Published Papers

Management Science (2023)

Immigration has proven to be a major force driving entrepreneurial dynamics. In this paper I investigate how the geographical distribution of immigrants within a given country, and in particular the presence of "enclaves", affects the relationship between immigration and entrepreneurship. I examine the impact of Polish immigration to Great Britain following the unprecedented migration wave caused by the European Union enlargement in 2004. I address omitted variable concerns by using information on the location of historical Polish military settlements and the occupational composition and growth of Polish immigration in Ireland to construct instruments for enclaves and location choices of immigrants. The econometric results indicate, on the one hand, that immigration does increase immigrant entrepreneurship, but not in existing immigrant enclaves. On the other hand, immigrant entrepreneurs outside enclaves tend to achieve worse growth outcomes than those in enclaves. Further analyses provide an explanation to these findings due to blocked labor markets, and to the higher prevalence of "necessity entrepreneurship" outside of enclaves. These results offer new insights to understand the influence of geography on entrepreneurship in the presence of immigration.

with C. Acosta - Organization Science (2023)

Immigrant entrepreneurs are a major driver of economic growth, and their decisions about where to locate can greatly affect the entrepreneurial ecosystem of a country. Meanwhile, increasingly uncertain immigration environments might discourage immigrants from establishing new ventures in host countries. This paper exploits the unexpected result of the Brexit referendum to investigate the relationship between immigration uncertainty and the entry of immigrant-founded ventures of different quality. We propose a model of immigrant entrepreneurial entry and introduce a new measure of venture quality at founding. We find that a surge in uncertainty decreases the growth rate of new immigrant-founded firms by 3.2%. The reliance on other immigrant actors exacerbates the negative effect that uncertainty has on entry. Moreover, low- and high-quality firms are the most affected, while the effect for medium-quality firms is negligible. Back-of-the-envelope calculations suggest that Brexit discouraged the entry of around 620 low-quality and 250 high-quality firms. Our model suggests that while founders of low-quality ventures might decide to take up employment, founders of high-quality ventures might be better off establishing their companies in another country.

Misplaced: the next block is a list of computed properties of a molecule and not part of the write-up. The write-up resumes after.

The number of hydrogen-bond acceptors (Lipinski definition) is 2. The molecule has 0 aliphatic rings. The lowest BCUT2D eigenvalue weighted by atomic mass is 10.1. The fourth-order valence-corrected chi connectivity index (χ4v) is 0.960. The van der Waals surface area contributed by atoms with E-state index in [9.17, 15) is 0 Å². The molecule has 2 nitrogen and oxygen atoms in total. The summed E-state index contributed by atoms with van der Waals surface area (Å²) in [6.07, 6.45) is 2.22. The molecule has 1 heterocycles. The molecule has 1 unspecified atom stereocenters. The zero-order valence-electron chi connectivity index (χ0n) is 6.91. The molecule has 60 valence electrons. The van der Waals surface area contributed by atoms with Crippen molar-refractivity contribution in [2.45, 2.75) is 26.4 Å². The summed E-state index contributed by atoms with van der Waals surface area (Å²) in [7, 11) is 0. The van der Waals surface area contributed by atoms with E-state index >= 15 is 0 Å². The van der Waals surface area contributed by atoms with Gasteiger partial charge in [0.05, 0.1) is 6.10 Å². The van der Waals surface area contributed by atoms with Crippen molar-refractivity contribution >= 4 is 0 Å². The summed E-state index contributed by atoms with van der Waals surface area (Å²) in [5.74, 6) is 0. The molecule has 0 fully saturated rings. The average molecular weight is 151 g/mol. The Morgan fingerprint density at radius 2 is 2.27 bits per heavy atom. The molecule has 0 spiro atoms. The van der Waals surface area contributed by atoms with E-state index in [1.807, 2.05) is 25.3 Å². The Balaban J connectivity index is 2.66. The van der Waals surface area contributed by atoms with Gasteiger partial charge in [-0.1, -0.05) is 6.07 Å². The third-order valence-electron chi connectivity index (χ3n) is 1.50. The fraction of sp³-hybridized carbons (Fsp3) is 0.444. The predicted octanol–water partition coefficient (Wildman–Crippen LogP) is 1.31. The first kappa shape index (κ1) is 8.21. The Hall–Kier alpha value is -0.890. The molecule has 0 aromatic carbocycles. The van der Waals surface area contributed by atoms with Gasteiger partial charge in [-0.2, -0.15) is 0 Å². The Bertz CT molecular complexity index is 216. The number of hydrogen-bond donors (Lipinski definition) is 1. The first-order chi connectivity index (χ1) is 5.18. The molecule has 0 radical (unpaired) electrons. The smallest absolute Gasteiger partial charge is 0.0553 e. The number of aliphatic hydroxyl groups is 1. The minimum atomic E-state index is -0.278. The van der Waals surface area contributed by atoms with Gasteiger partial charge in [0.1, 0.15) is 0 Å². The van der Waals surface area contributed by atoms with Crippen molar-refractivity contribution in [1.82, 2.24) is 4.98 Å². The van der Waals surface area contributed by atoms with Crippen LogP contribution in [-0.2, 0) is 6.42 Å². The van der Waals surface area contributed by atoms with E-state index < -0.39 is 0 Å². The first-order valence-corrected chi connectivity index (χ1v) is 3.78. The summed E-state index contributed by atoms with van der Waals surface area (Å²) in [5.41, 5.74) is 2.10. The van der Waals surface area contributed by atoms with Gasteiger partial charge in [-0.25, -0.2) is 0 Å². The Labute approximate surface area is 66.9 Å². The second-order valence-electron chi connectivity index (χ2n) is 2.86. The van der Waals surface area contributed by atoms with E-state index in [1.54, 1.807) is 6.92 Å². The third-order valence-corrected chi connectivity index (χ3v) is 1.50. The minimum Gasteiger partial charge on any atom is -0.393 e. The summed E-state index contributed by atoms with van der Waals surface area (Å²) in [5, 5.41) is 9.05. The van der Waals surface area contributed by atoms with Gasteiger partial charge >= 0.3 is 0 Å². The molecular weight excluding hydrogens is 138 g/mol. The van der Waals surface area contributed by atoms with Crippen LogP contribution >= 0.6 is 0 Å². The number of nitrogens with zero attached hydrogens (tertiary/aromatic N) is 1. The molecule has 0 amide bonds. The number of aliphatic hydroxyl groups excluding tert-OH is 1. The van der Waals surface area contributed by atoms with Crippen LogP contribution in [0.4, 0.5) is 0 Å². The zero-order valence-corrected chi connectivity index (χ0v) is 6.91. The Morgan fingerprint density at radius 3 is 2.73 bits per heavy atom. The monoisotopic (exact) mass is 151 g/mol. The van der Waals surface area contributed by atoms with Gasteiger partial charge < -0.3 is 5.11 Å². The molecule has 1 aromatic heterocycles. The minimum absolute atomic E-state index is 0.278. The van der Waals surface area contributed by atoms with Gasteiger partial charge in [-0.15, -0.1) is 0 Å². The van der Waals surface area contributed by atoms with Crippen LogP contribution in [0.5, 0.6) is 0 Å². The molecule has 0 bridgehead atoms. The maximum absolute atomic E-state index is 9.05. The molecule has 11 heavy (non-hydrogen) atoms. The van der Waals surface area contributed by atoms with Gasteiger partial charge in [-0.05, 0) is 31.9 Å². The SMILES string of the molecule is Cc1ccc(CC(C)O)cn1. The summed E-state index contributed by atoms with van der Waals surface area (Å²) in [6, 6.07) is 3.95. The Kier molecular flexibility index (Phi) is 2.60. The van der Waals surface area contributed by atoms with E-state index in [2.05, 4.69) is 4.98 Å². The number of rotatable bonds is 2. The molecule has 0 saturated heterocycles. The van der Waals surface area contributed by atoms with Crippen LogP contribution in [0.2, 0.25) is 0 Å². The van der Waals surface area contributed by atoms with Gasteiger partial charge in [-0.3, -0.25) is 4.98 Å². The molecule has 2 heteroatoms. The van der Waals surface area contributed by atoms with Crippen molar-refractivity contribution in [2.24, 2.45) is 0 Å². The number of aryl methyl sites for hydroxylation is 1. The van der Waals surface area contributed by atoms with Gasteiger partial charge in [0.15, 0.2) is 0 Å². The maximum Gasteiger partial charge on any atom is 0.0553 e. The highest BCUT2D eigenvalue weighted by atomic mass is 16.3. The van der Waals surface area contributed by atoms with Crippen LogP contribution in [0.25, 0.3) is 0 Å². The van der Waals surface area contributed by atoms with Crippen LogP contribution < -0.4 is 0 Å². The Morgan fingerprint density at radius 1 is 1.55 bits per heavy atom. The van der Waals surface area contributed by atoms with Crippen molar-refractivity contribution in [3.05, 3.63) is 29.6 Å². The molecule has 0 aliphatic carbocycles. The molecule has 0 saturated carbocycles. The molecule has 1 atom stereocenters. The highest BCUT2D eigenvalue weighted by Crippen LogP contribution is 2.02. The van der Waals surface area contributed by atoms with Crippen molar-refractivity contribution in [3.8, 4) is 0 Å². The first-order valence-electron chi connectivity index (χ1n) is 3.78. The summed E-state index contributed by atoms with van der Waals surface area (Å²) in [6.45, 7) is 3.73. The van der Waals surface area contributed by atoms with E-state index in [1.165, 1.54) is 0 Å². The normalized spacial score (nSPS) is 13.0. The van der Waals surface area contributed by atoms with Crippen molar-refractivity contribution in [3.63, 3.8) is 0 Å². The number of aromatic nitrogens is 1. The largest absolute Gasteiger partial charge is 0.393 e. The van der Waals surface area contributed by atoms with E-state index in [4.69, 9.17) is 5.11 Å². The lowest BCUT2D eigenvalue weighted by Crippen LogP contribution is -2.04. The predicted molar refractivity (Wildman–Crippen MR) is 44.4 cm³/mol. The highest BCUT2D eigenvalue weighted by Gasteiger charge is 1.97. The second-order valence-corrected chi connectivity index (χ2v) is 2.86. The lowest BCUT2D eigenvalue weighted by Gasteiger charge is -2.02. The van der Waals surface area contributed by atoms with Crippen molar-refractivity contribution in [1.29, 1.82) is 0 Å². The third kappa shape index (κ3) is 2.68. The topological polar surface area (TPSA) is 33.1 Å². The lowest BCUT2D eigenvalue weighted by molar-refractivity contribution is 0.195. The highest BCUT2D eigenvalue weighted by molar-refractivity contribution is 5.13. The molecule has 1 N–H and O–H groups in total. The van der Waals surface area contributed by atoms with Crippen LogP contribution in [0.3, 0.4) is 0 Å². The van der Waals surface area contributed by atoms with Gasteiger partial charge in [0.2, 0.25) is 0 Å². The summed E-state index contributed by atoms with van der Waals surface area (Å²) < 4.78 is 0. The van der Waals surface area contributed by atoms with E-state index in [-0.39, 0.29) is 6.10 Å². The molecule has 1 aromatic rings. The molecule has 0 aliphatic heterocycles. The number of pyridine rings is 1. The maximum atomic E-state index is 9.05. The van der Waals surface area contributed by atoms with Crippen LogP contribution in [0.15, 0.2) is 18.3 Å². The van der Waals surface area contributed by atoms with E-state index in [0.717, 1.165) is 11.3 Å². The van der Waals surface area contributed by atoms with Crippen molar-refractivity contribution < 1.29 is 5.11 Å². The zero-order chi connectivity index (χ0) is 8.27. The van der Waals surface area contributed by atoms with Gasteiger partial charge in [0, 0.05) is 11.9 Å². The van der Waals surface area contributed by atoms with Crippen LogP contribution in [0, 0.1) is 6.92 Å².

with M. Giorcelli and N. Lacetera  - Journal of Economic Growth (2022)

We study the effects of scientific changes on broader cultural discourse, two phenomena that the economics literature identifies as key drivers of long-term growth, focusing on a unique episode in the history of science: the elaboration of the theory of evolution by Charles Darwin. We measure cultural discourse through the digitized text analysis of a corpus of hundreds of thousands of books as well as of Congressional and Parliamentary records for the US and the UK. We find that some concepts in Darwin’s theory, such as Evolution, Survival, Natural Selection and Competition, significantly increased their presence in the public discourse immediately after the publication of On the Origin of Species. Moreover, several words that embedded the key concepts of the theory of evolution experienced semantic and sentiment changes—further channels through which Darwin’s theory influenced the broader discourse. Our findings represent the first large-sample, systematic quantitative evidence of the relation between two key determinants of long-term economic growth, and suggest that natural language processing offers promising tools to explore this relation. 

with P. Adams and R. Fontana, Industrial and Corporate Change, (2018)